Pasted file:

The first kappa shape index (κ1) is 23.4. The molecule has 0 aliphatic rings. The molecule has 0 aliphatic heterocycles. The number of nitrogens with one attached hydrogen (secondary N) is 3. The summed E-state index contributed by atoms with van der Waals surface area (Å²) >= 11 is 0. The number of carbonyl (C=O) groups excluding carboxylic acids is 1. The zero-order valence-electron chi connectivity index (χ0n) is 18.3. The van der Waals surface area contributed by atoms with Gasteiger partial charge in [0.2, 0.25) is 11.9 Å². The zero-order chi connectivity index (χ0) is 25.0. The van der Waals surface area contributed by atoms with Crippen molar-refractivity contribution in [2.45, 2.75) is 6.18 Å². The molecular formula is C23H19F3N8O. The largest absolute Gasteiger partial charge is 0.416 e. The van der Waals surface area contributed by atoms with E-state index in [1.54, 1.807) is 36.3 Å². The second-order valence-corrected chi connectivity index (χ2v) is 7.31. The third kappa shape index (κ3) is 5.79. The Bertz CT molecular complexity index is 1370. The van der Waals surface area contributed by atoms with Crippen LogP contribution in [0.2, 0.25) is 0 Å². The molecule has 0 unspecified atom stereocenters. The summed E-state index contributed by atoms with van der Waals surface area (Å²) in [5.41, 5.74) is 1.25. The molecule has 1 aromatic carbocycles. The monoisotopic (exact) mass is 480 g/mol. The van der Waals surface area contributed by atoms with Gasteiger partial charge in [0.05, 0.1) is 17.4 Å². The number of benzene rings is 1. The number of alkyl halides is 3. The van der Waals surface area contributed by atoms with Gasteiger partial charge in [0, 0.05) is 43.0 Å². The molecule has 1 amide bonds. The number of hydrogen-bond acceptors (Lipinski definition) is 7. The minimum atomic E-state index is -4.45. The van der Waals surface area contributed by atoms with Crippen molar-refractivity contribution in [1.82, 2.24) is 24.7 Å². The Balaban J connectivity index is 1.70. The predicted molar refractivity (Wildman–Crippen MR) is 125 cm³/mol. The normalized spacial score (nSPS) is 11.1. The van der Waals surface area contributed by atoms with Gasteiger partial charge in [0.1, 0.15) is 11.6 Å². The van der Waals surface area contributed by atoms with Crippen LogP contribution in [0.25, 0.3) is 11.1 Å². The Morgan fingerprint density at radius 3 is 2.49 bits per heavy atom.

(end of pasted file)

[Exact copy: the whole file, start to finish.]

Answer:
The first kappa shape index (κ1) is 23.4. The molecule has 0 aliphatic rings. The molecule has 0 aliphatic heterocycles. The number of nitrogens with one attached hydrogen (secondary N) is 3. The summed E-state index contributed by atoms with van der Waals surface area (Å²) >= 11 is 0. The number of carbonyl (C=O) groups excluding carboxylic acids is 1. The zero-order valence-electron chi connectivity index (χ0n) is 18.3. The van der Waals surface area contributed by atoms with Gasteiger partial charge in [0.2, 0.25) is 11.9 Å². The zero-order chi connectivity index (χ0) is 25.0. The van der Waals surface area contributed by atoms with Crippen molar-refractivity contribution in [2.45, 2.75) is 6.18 Å². The molecular formula is C23H19F3N8O. The largest absolute Gasteiger partial charge is 0.416 e. The van der Waals surface area contributed by atoms with E-state index in [1.54, 1.807) is 36.3 Å². The second-order valence-corrected chi connectivity index (χ2v) is 7.31. The third kappa shape index (κ3) is 5.79. The Bertz CT molecular complexity index is 1370. The van der Waals surface area contributed by atoms with Crippen LogP contribution in [0.2, 0.25) is 0 Å². The molecule has 0 unspecified atom stereocenters. The summed E-state index contributed by atoms with van der Waals surface area (Å²) in [5.41, 5.74) is 1.25. The molecule has 1 aromatic carbocycles. The monoisotopic (exact) mass is 480 g/mol. The van der Waals surface area contributed by atoms with Gasteiger partial charge in [0.05, 0.1) is 17.4 Å². The number of benzene rings is 1. The number of alkyl halides is 3. The van der Waals surface area contributed by atoms with Gasteiger partial charge in [0, 0.05) is 43.0 Å². The molecule has 1 amide bonds. The number of hydrogen-bond acceptors (Lipinski definition) is 7. The minimum atomic E-state index is -4.45. The van der Waals surface area contributed by atoms with Crippen molar-refractivity contribution in [1.82, 2.24) is 24.7 Å². The Balaban J connectivity index is 1.70. The predicted molar refractivity (Wildman–Crippen MR) is 125 cm³/mol. The normalized spacial score (nSPS) is 11.1. The van der Waals surface area contributed by atoms with Gasteiger partial charge in [0.1, 0.15) is 11.6 Å². The van der Waals surface area contributed by atoms with Crippen LogP contribution in [0.25, 0.3) is 11.1 Å². The Morgan fingerprint density at radius 3 is 2.49 bits per heavy atom.